SSL certificates made easy via the script
Setting up your server with a Let's Encrypt certificate is easy, though it does require a couple steps. We use the helper script acme.sh for domain verification and easy renewals.
First, you must have your own domain or a subdomain already pointed at the IP address of your server. (An
If you need a domain name, there are plenty of registrars, here are two that I personally use Namecheap; however, if you already own your domain, you can consider transferring it to CloudFlare to potentially save money.
If you are using the CloudFlare DNS option, you can use the DNS Verification method rather than the web-root verification method -- this method is a bit more resilient and less prone to future issues than the web-root error as domain verification doesn't take place on your server. If you have a CloudFlare proxy in front of your server (for instance), there can sometimes be issues with renewal which will cause it to fail. The DNS Verification should not fail where the web-root does.
If you'd like to use DNS verification for your CloudFlare domain, make sure you grab your API Key from your CloudFlare Profile (
Profile > API Tokens > View Global API Key).
Make sure you keep your API Key safe -- it's as good as your password in terms of modifying the settings on your account.
Setting up Let's Encrypt
In order to start issuing a certificate use the command:
sudo box install letsencrypt
A dialog box will pop up and ask you the domain you'd like to secure with LE:
Enter domain name to secure with LE docs.swizzin.ltd
And press enter. You'll be asked if you want to use this domain for your default site. If you say yes, the
server_name variable in the default nginx configuration will be updated with the provided domain. If you say no, the script will issue a certificate, but not apply it.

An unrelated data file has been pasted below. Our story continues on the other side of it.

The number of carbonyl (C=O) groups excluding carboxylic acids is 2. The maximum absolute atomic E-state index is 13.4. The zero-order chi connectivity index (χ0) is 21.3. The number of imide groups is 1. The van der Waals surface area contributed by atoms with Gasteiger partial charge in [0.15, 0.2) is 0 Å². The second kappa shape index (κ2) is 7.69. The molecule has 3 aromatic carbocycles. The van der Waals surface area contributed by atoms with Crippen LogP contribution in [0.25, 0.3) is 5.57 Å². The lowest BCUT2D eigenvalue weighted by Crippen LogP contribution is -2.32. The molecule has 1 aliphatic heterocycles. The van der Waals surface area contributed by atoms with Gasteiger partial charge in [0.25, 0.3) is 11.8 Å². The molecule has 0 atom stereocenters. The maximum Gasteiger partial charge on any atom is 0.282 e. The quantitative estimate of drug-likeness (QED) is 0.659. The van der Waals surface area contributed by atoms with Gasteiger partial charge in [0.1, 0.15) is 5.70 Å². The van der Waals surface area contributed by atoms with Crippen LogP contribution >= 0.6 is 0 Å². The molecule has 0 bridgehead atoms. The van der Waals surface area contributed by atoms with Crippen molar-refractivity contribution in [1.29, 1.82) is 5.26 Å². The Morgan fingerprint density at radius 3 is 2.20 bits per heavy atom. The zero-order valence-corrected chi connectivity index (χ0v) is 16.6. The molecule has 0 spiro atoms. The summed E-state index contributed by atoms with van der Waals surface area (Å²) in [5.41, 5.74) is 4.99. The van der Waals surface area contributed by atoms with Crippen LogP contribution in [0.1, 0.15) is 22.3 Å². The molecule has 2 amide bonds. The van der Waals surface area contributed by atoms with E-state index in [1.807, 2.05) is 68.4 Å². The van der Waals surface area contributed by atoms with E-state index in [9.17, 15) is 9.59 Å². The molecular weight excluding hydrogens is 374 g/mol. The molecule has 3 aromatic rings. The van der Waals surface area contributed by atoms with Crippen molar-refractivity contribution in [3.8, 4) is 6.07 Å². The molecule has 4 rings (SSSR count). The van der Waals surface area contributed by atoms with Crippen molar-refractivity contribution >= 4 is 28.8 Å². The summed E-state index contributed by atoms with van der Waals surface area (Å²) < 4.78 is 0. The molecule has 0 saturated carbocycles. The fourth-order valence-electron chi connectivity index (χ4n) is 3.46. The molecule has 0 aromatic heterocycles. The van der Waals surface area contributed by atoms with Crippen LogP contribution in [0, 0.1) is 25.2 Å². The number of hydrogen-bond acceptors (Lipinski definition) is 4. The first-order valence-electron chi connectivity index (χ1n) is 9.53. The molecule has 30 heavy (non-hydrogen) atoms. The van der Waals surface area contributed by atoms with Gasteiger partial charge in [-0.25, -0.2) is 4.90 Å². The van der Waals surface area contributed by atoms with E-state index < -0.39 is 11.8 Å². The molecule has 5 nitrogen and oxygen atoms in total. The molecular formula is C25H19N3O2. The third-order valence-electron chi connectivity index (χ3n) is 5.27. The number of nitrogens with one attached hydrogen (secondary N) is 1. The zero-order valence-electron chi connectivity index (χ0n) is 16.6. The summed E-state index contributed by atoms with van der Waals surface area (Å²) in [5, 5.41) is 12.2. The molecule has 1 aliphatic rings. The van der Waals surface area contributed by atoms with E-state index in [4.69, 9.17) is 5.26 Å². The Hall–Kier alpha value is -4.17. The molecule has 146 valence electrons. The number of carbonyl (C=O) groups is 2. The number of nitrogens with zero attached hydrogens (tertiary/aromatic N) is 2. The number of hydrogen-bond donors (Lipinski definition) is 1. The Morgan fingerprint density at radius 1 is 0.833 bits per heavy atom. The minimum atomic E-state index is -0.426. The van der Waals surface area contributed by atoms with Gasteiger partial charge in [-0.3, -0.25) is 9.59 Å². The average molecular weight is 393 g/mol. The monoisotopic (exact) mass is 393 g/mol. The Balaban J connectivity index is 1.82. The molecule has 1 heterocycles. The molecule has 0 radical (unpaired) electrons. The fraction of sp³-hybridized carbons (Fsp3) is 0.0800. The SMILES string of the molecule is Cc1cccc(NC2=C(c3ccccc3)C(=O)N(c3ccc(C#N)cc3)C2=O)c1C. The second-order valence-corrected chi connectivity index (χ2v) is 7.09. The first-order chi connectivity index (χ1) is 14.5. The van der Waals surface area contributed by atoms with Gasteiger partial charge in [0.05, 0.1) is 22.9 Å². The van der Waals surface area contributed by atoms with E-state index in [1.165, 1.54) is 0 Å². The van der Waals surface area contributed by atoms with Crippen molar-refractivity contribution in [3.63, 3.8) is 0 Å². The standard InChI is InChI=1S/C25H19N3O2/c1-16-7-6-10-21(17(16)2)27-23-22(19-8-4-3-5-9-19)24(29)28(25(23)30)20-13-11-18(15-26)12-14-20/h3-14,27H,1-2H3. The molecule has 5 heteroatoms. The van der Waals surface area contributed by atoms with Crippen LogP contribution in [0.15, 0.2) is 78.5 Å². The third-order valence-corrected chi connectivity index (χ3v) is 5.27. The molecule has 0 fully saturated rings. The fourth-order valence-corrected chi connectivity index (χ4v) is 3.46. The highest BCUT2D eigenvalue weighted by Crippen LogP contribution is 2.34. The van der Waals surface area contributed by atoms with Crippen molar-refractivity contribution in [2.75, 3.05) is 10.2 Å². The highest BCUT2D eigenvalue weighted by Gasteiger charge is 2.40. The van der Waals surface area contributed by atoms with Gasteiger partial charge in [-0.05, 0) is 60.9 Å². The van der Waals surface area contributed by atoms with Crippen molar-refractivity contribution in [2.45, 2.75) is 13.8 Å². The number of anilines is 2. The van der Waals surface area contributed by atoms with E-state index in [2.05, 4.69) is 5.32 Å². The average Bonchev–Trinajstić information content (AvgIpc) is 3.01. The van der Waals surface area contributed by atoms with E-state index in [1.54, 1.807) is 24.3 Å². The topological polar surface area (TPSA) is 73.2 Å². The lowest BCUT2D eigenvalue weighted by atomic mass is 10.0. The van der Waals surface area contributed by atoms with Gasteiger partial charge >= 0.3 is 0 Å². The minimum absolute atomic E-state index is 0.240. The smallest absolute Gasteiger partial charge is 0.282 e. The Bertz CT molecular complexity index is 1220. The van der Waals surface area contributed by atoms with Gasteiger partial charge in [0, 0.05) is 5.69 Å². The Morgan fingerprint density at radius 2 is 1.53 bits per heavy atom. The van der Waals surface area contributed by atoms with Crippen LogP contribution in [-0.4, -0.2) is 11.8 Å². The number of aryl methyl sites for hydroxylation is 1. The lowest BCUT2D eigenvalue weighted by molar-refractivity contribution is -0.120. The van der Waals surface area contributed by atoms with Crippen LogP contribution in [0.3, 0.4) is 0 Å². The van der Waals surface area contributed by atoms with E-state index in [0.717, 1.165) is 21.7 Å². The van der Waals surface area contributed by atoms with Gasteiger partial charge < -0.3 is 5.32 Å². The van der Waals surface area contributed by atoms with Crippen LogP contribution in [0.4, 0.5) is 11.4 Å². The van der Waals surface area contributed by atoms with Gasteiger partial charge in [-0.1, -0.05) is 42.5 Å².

You'll be asked if you want to use CloudFlare. If you choose "No", the installer will continue with the web-root (.well-known) domain verification. If you choose "Yes", you'll be asked for your CloudFlare email and API Key (don't worry, this will never leave your server -- the key is stored in
/root/.acme.sh/account.conf for future renewals). After entering these details, the issuing will continue.
If everything goes well, acme.sh should declare success. If you reload your site, you should now be greeted by a valid SSL certificate, rather than a warning about invalid SSL.
Renewals are handled automatically via the cronjob that acme.sh installs during the initial run. If your server is configured correctly, you shouldn't have to worry about future renewals.
Changing domains (or adding secondaries)
If you decide you've outgrown your old domain or want to update your domain, simply run the script again with:
sudo box install letsencrypt
There are no lock files associated with the LE script, so it can be run as many times as you like to issue certificates for as many domains as you desire.
Certificate and Install Locations
By default, the configuration files for acme.sh reside in:
This folder contains "account" information and domains currently configured via acme.sh.
SSL certificates are "installed" into your nginx directory as well and this is the location you should use with your scripts when configuring where the certificates are located on your machine: